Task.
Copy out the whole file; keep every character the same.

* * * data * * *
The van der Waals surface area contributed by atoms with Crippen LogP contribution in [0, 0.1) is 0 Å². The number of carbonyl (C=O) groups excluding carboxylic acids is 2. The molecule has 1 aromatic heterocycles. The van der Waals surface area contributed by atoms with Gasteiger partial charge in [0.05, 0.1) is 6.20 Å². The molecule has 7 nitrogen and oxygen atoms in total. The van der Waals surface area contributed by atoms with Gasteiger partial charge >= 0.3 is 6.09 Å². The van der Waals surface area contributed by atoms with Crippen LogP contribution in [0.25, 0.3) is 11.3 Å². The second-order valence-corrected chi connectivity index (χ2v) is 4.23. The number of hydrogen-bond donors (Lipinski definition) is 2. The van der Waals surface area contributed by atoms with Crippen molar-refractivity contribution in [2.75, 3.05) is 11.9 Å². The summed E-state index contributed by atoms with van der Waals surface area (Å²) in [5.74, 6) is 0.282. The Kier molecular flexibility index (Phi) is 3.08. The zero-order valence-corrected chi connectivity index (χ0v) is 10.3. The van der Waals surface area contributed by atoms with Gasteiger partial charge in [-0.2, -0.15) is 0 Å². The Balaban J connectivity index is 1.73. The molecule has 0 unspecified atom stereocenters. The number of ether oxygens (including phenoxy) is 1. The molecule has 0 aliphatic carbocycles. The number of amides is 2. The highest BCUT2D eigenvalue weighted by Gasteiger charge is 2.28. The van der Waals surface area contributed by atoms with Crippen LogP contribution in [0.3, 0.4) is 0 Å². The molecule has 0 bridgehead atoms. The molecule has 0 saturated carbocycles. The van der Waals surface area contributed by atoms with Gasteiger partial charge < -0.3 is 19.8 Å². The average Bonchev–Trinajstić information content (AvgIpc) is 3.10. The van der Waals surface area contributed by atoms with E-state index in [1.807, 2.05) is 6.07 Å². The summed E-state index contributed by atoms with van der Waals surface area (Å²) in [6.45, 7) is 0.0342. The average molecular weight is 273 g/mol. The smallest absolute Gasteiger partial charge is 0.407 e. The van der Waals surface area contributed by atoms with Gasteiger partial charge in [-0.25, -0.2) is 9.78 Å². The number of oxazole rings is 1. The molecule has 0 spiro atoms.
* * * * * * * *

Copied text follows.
The van der Waals surface area contributed by atoms with Crippen LogP contribution in [0, 0.1) is 0 Å². The number of carbonyl (C=O) groups excluding carboxylic acids is 2. The molecule has 1 aromatic heterocycles. The van der Waals surface area contributed by atoms with Gasteiger partial charge in [0.05, 0.1) is 6.20 Å². The molecule has 7 nitrogen and oxygen atoms in total. The van der Waals surface area contributed by atoms with Gasteiger partial charge >= 0.3 is 6.09 Å². The van der Waals surface area contributed by atoms with Crippen LogP contribution in [0.25, 0.3) is 11.3 Å². The second-order valence-corrected chi connectivity index (χ2v) is 4.23. The number of hydrogen-bond donors (Lipinski definition) is 2. The van der Waals surface area contributed by atoms with Crippen molar-refractivity contribution in [2.75, 3.05) is 11.9 Å². The summed E-state index contributed by atoms with van der Waals surface area (Å²) in [5.74, 6) is 0.282. The Kier molecular flexibility index (Phi) is 3.08. The zero-order valence-corrected chi connectivity index (χ0v) is 10.3. The van der Waals surface area contributed by atoms with Gasteiger partial charge in [-0.2, -0.15) is 0 Å². The Balaban J connectivity index is 1.73. The molecule has 0 unspecified atom stereocenters. The number of ether oxygens (including phenoxy) is 1. The molecule has 0 aliphatic carbocycles. The number of amides is 2. The highest BCUT2D eigenvalue weighted by Gasteiger charge is 2.28. The van der Waals surface area contributed by atoms with Crippen LogP contribution in [0.3, 0.4) is 0 Å². The molecule has 0 bridgehead atoms. The molecule has 0 saturated carbocycles. The van der Waals surface area contributed by atoms with Gasteiger partial charge < -0.3 is 19.8 Å². The average Bonchev–Trinajstić information content (AvgIpc) is 3.10. The van der Waals surface area contributed by atoms with E-state index in [1.807, 2.05) is 6.07 Å². The summed E-state index contributed by atoms with van der Waals surface area (Å²) in [6.45, 7) is 0.0342. The average molecular weight is 273 g/mol. The smallest absolute Gasteiger partial charge is 0.407 e. The van der Waals surface area contributed by atoms with Gasteiger partial charge in [-0.25, -0.2) is 9.78 Å². The number of oxazole rings is 1. The molecule has 0 spiro atoms.